1 Philippine Peso = 1.85386 Pacific Franc
1 Philippine Peso = 4.79287 Yemen Riyal
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Andanar on Dengvaxia mess: Somebody has to be accountable

COMMUNICATIONS Secretary Martin Andanar yesterday said that while the dengue vaccine program was undertaken in good faith by the previous administration, it does not exempt anyone from the previous government from any accountability or responsibility for the P3.5 billion mess.

“What is important here is...whoever should be held responsible should be held accountable because the 800,000 plus who were injected is not a joke. Even if the government meant well, let’s say the past administration, but there still must be accountability,” Andanar told dzMM.

“Does it mean in the future, if another mistake is committed in the vaccination program regardless if the vaccine is for dengue or other sickness, if another mistake happens, no one will be held accountable? It should not be that way. What are we? Are Filipinos, guinea pigs? We are not guinea pigs,” he added.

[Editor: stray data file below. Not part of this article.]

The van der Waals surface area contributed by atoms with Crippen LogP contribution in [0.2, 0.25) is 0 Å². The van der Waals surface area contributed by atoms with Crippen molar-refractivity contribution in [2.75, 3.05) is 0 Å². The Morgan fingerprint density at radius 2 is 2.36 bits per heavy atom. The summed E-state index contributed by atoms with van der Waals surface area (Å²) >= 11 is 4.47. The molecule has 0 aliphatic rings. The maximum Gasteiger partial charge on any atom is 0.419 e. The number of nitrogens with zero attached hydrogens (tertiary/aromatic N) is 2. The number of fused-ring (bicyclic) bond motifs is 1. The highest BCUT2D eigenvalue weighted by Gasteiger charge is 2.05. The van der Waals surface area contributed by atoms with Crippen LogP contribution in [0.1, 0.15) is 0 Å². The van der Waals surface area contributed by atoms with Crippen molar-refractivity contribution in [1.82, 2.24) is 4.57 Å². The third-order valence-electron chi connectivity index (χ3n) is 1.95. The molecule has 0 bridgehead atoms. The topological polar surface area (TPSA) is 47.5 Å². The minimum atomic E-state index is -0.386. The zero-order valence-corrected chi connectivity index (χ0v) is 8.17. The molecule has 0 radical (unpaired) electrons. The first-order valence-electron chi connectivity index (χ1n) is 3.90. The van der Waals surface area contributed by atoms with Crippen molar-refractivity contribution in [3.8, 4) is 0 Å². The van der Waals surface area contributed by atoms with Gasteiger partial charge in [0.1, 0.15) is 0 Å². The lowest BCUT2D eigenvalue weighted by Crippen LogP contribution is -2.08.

Andanar said the dengvaxia scare should not affect the other vaccination programs of the Department of Health (DOH).

President Duterte earlier expressed belief that the dengue vaccine program was implemented by the previous administration in good faith.

The President had said that had he been in the position of his predecessor , he would have pushed for its implementation especially after being promised that it would save lives.

Duterte, however, said he would wait for the results of the different investigating bodies.